WORKOUT Walking good for the bottom line
BREAK out of the chains that bind you to the chair. If you feel shackled to the chair at work and feel the ill-effects of a sedentary life, take the first step to good health. Every step you take counts because a pedometer keeps track of it.
The Global Corporate Challenge (GCC), an Australian initiative, has quantified the healthy effects of walking and says employees can use their feet to take charge of their working lives.
Last year’s GCC elicited the participation of 23,000 employees who collectively walked 30 billion steps — which translates to 19.6 million kilometres, an average of 10,516 steps per person every day.
Here’s an impressive side effect that might make employers sit up: physically active employees take only half the number of sick days. The reduction in absenteeism makes dollars and cents which go directly to the bottom line, according to the Heart Disease and Diabetes Prevention Centre (HDDP), which compared patterns of sick leave taken by GCC participants and nonparticipants through a study.
‘‘ Globally, absenteeism costs business big bucks,’’ says associate professor David Cameron-Smith of HDDP. ‘‘ It has been estimated that absenteeism costs UK companies 478 pounds per employee, while in the US, the cost is estimated at between $602 and $789 per employee.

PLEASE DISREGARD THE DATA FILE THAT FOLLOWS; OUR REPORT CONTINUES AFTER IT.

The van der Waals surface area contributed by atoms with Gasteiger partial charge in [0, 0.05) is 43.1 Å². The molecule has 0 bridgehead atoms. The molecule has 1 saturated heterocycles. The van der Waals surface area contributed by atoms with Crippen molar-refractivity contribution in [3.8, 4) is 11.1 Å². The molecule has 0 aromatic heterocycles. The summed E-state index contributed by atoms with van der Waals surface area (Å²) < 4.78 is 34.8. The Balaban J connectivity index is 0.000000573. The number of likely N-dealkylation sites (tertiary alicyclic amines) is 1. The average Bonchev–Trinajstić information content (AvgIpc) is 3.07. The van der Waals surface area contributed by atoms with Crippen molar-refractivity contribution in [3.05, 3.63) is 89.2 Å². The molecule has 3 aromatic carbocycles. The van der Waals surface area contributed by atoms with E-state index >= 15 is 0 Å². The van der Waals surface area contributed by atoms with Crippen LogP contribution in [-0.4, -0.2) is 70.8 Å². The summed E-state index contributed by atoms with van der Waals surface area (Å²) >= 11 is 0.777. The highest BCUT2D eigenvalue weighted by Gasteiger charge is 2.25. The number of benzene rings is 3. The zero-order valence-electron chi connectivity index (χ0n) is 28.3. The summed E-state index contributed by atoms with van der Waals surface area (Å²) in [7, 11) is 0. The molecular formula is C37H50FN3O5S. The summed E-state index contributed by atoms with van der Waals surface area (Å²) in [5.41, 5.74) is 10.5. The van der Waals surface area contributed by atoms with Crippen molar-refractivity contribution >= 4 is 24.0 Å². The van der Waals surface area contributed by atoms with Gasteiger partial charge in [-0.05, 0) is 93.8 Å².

‘‘ The new study clearly links participation in the GCC event with a reduced rate of absenteeism,’’ Cameron-Smith says. ‘‘ The average cost of an Australian sick day is estimated at $230 per day. Based on this figure, this study suggests that by being significantly physically more active, the reduced absentee rate of the 200 (Australian) GCC participants amounted to a total cost saving of $106,260 or $531.30 per GCC participant.’’
Healthy habits will help employees win the lifestyle battle, says Australian nutritionist Shane Bilsborough.
‘‘ With Australians spending more and more time in the office and diabetes and obesity figures continuing to rise, the workplace is fast becoming a major battleground in the fight against poor health,’’ Bilsborough says.
Global Corporate Challenge for 2008 will run from 22 May to 23 September. Participants use pedometers to count their daily steps and input the figure into the GCC website.